states to continue to meet residual needs of vulnerable groups that do not have access to vaccines within private or public insurance plans. These children and adults will continue to fall through the cracks within the national immunization system unless funds are made available from programs such as Section 317 to give the states flexibility in meeting the vaccination needs of populations that cannot afford insurance, but do not qualify for federal assistance. Therefore, CDC and state health officials need to work closely and expeditiously with HCFA, state Medicaid directors, and state SCHIP program officers, as well as professional associations of health care providers, to address three objectives:
To ensure that the states have a pool of Section 317 funds that is sufficient to meet routine vaccine needs, as well as unexpected outbreaks.
To be certain that disparities do not emerge in public and private health plans in access to recommended vaccines.
To develop guidelines and performance measures that will encourage providers to draw on new health finance systems (e.g., VFC and SCHIP) for vaccine coverage so that Section 317 vaccines can be reserved for residual needs.
Federal agencies (particularly CDC) also require additional resources so they can provide national and international leadership; assist in the coordination of programs among states as well as other nations; and create opportunities for the exchange of technical assistance, expertise, and experience in undertaking appropriate and adequate infrastructure efforts at the state and local levels.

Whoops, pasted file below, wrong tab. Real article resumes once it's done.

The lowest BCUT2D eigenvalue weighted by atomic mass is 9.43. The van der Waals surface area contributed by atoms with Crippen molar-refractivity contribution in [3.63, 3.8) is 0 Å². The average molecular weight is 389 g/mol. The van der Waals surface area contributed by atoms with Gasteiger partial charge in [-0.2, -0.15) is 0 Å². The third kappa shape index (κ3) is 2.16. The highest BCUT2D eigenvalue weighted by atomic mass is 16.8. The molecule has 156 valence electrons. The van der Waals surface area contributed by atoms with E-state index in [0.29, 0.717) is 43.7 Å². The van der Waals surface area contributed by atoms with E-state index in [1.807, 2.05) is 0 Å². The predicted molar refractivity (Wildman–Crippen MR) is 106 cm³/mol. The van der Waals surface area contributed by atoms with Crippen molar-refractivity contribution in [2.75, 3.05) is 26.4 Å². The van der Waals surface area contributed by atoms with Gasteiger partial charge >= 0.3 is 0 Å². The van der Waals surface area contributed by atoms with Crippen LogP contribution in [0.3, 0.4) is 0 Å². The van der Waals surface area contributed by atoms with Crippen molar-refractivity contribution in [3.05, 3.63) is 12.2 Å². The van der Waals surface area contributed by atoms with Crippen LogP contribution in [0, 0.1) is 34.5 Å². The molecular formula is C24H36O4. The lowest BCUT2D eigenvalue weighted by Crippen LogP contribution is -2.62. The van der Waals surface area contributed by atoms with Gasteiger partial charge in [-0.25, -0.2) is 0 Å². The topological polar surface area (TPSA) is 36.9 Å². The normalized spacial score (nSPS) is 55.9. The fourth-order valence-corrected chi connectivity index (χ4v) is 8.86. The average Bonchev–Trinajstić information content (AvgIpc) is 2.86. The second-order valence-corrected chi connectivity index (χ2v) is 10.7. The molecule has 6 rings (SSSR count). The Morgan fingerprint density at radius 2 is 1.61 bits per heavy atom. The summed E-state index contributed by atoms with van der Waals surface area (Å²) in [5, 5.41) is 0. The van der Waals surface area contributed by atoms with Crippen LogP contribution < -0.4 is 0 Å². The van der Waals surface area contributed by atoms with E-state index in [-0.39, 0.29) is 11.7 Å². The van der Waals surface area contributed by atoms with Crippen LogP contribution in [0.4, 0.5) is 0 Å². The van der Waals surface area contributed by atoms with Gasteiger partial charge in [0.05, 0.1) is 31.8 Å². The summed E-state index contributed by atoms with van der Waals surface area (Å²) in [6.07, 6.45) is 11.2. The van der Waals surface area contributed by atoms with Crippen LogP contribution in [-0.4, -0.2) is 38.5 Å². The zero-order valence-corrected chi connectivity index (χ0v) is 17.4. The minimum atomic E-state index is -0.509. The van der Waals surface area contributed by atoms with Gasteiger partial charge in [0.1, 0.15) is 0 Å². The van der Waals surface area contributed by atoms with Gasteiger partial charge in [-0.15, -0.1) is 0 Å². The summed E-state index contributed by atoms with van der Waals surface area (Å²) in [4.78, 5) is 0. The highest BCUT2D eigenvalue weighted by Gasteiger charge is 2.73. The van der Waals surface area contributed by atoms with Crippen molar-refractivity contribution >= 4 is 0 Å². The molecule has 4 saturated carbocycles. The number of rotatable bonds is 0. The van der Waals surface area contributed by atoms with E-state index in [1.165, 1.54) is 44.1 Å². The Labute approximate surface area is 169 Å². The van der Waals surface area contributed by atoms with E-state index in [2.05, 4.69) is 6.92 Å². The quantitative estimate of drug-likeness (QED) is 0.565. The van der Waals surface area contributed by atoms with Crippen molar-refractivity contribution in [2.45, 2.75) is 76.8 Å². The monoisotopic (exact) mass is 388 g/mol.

Infrastructure Support. Section 317 infrastructure awards currently reflect historical patterns of expenditure and are allocated largely in response to statements of need prepared by state health agencies. Recognizing that the states spent more than 90 percent of the infrastructure grant awards distributed in 1998 and 1999, the committee believes that the demands on the states exceed their current capacity, and that their ability to respond to changes in such areas as the science of vaccines and information technology could become severely compromised. In addition, managed care contracting for Medicaid has eroded the public health infrastructure and funding base in many states so that in some areas, there is no longer a sustainable volume of personal health care demand to support the provision of public health services such as immunization. As state funds with-draw into private-sector contracts, county and local health departments have fewer resources to spend on public health services. The national immunization system is weakening, and we should not have to wait for